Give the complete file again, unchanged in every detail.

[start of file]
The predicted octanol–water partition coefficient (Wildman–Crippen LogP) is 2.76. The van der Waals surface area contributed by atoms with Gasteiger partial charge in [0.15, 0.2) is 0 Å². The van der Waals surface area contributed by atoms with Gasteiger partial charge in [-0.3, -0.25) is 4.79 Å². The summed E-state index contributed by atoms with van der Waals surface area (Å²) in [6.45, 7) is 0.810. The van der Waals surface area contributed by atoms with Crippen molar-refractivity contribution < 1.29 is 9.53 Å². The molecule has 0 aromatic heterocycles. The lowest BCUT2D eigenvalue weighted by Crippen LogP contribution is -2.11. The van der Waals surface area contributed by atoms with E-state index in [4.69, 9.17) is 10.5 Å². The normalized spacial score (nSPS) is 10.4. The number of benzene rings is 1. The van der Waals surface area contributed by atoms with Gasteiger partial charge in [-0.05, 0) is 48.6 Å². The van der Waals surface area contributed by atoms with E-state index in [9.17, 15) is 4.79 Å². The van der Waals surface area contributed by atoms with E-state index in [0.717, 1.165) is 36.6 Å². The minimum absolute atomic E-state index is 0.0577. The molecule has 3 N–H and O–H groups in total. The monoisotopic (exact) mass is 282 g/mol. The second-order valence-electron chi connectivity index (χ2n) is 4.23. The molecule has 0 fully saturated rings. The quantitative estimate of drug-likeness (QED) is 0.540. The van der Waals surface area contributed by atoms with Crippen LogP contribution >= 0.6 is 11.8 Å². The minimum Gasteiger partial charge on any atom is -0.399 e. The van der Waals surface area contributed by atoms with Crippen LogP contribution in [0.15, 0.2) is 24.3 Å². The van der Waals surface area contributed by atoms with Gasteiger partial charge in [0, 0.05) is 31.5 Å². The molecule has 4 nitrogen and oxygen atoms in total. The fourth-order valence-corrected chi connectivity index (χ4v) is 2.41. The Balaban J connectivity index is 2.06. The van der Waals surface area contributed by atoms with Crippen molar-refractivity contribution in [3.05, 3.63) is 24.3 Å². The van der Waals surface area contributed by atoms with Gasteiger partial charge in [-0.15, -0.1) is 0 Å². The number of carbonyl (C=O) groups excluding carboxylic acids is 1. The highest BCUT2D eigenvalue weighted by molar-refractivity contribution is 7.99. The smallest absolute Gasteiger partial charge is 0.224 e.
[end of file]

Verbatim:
The predicted octanol–water partition coefficient (Wildman–Crippen LogP) is 2.76. The van der Waals surface area contributed by atoms with Gasteiger partial charge in [0.15, 0.2) is 0 Å². The van der Waals surface area contributed by atoms with Gasteiger partial charge in [-0.3, -0.25) is 4.79 Å². The summed E-state index contributed by atoms with van der Waals surface area (Å²) in [6.45, 7) is 0.810. The van der Waals surface area contributed by atoms with Crippen molar-refractivity contribution < 1.29 is 9.53 Å². The molecule has 0 aromatic heterocycles. The lowest BCUT2D eigenvalue weighted by Crippen LogP contribution is -2.11. The van der Waals surface area contributed by atoms with E-state index in [4.69, 9.17) is 10.5 Å². The normalized spacial score (nSPS) is 10.4. The number of benzene rings is 1. The van der Waals surface area contributed by atoms with Gasteiger partial charge in [-0.05, 0) is 48.6 Å². The van der Waals surface area contributed by atoms with E-state index in [9.17, 15) is 4.79 Å². The van der Waals surface area contributed by atoms with E-state index in [0.717, 1.165) is 36.6 Å². The minimum absolute atomic E-state index is 0.0577. The molecule has 3 N–H and O–H groups in total. The monoisotopic (exact) mass is 282 g/mol. The second-order valence-electron chi connectivity index (χ2n) is 4.23. The molecule has 0 fully saturated rings. The quantitative estimate of drug-likeness (QED) is 0.540. The van der Waals surface area contributed by atoms with Crippen LogP contribution >= 0.6 is 11.8 Å². The minimum Gasteiger partial charge on any atom is -0.399 e. The van der Waals surface area contributed by atoms with Crippen LogP contribution in [0.15, 0.2) is 24.3 Å². The van der Waals surface area contributed by atoms with Gasteiger partial charge in [0, 0.05) is 31.5 Å². The molecule has 4 nitrogen and oxygen atoms in total. The fourth-order valence-corrected chi connectivity index (χ4v) is 2.41. The Balaban J connectivity index is 2.06. The van der Waals surface area contributed by atoms with Crippen molar-refractivity contribution in [3.05, 3.63) is 24.3 Å². The van der Waals surface area contributed by atoms with Gasteiger partial charge in [-0.15, -0.1) is 0 Å². The number of carbonyl (C=O) groups excluding carboxylic acids is 1. The highest BCUT2D eigenvalue weighted by molar-refractivity contribution is 7.99. The smallest absolute Gasteiger partial charge is 0.224 e.